In such fashion, archwire 32 is securely retained in archwire slot 38, demonstrating a secondary means for a practitioner to couple archwire 32 to bracket 14. The configuration shown in assembly 50 for coupling archwire 32 to bracket 14 is easily extended to other types of ligatures such as stainless steel ligature ties. It is likewise straightforward to extend the configuration shown in assembly 50 to couple archwire 32 to other member brackets 10, 18, and 22 of orthodontic brace 4 on dental arch 2. Using bracket 14, a practitioner has the option of coupling archwire 32 to bracket 14 using clips 36 a and 36 b alone, or in combination with an elastic ligature 52 (or similar ligature tie) looped around tiewings 48 a and 48 b as described above.
Note here that bracket 14 lacks occlusal tiewings. The phrase “lacks occlusal tiewings” as used herein denotes that there is no recess, notch, protrusion or otherwise retaining feature present on the bracket that can be used to support a ligature on the occlusal side of the archwire slot during the course of orthodontic treatment. Preferably, the bracket 14 has no structure that has all of the following characteristics: (a) it is located in a facial direction relative to the base, (b) it is located in an occlusal direction relative to an occlusal reference plane passing through the center of the archwire slot, (c) it extends in an occlusal direction or in a generally occlusal direction, and (d) it is sufficiently large to support a ligature during the course of orthodontic treatment.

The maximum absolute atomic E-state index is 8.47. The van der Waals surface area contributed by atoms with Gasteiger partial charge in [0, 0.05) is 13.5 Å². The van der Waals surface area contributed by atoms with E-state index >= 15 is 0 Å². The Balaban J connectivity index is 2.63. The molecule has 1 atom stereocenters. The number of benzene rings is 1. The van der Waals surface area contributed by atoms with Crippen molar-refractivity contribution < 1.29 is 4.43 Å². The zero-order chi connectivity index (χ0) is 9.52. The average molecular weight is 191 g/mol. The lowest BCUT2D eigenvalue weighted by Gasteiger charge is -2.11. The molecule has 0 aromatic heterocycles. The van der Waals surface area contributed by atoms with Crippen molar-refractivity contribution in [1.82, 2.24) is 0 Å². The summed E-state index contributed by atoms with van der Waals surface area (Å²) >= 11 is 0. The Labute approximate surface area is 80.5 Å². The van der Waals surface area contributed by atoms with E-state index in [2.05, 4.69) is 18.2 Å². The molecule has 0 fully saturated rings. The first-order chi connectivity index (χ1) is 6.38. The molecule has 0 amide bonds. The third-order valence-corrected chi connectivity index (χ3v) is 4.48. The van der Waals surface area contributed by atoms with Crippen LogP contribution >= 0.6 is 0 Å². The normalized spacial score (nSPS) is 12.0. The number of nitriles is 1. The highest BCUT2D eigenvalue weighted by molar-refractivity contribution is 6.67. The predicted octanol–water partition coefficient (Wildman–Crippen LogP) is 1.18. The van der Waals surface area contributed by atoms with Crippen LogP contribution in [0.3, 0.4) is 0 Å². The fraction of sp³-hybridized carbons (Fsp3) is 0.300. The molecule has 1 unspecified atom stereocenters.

In another embodiment, exemplary bracket 54 is used in place of bracket 14 in orthodontic brace 4. Bracket 54 is shown in
In still another embodiment, exemplary bracket 56 is used in place of bracket 14 in orthodontic brace 4. Bracket 56 is shown in
Yet another embodiment uses exemplary bracket 69, illustrated by
An assembly 92 according to yet another embodiment of the invention is illustrated in
While the embodiments described above were exemplified on a lower dental arch, it is straightforward to adapt these embodiments for use on an upper dental arch. It should also be understood that the brackets included in any of the above embodiments can be formed from a variety of materials, including metals, ceramics, polymers, or any combination therefrom. Examples of such materials include, but are not limited to, stainless steel, polycrystalline alumina, and fiber-reinforced polycarbonate.
The examples described above are intended to exemplify the various aspects and benefits of the invention. However, those skilled in the art may recognize that a number of variations and additions to the appliances described above may be made without departing from the spirit of the invention. Accordingly, the invention should not be deemed limited to the specific embodiments set out above in detail, but instead only by a fair scope of the claims that follow, along with their equivalents.